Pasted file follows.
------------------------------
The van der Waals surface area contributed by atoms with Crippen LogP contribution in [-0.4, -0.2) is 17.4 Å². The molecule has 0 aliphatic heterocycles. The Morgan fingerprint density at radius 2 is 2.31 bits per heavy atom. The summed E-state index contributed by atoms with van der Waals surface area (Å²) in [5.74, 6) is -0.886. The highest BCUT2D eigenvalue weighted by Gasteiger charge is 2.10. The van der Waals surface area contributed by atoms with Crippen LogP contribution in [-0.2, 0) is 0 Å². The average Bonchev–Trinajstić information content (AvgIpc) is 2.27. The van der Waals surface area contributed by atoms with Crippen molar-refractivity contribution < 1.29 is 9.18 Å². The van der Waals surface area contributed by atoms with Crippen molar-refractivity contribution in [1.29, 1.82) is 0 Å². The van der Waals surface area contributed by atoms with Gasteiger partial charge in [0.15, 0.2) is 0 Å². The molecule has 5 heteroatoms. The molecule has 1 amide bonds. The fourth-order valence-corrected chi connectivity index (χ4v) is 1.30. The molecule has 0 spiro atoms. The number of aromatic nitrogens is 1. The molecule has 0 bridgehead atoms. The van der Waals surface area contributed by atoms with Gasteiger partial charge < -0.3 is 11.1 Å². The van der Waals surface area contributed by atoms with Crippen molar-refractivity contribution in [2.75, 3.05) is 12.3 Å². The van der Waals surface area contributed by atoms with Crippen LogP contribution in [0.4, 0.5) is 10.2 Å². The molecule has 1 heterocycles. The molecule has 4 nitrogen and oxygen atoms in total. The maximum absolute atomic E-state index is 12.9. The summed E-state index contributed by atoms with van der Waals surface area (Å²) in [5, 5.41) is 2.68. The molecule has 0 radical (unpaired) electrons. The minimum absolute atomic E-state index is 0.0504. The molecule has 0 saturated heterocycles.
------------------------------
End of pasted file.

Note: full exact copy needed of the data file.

The van der Waals surface area contributed by atoms with Crippen LogP contribution in [-0.4, -0.2) is 17.4 Å². The molecule has 0 aliphatic heterocycles. The Morgan fingerprint density at radius 2 is 2.31 bits per heavy atom. The summed E-state index contributed by atoms with van der Waals surface area (Å²) in [5.74, 6) is -0.886. The highest BCUT2D eigenvalue weighted by Gasteiger charge is 2.10. The van der Waals surface area contributed by atoms with Crippen LogP contribution in [-0.2, 0) is 0 Å². The average Bonchev–Trinajstić information content (AvgIpc) is 2.27. The van der Waals surface area contributed by atoms with Crippen molar-refractivity contribution < 1.29 is 9.18 Å². The van der Waals surface area contributed by atoms with Crippen molar-refractivity contribution in [1.29, 1.82) is 0 Å². The van der Waals surface area contributed by atoms with Gasteiger partial charge in [0.15, 0.2) is 0 Å². The molecule has 5 heteroatoms. The molecule has 1 amide bonds. The fourth-order valence-corrected chi connectivity index (χ4v) is 1.30. The molecule has 0 spiro atoms. The number of aromatic nitrogens is 1. The molecule has 0 bridgehead atoms. The van der Waals surface area contributed by atoms with Gasteiger partial charge < -0.3 is 11.1 Å². The van der Waals surface area contributed by atoms with Crippen molar-refractivity contribution in [2.75, 3.05) is 12.3 Å². The van der Waals surface area contributed by atoms with Crippen LogP contribution in [0.4, 0.5) is 10.2 Å². The molecule has 1 heterocycles. The molecule has 4 nitrogen and oxygen atoms in total. The maximum absolute atomic E-state index is 12.9. The summed E-state index contributed by atoms with van der Waals surface area (Å²) in [5, 5.41) is 2.68. The molecule has 0 radical (unpaired) electrons. The minimum absolute atomic E-state index is 0.0504. The molecule has 0 saturated heterocycles.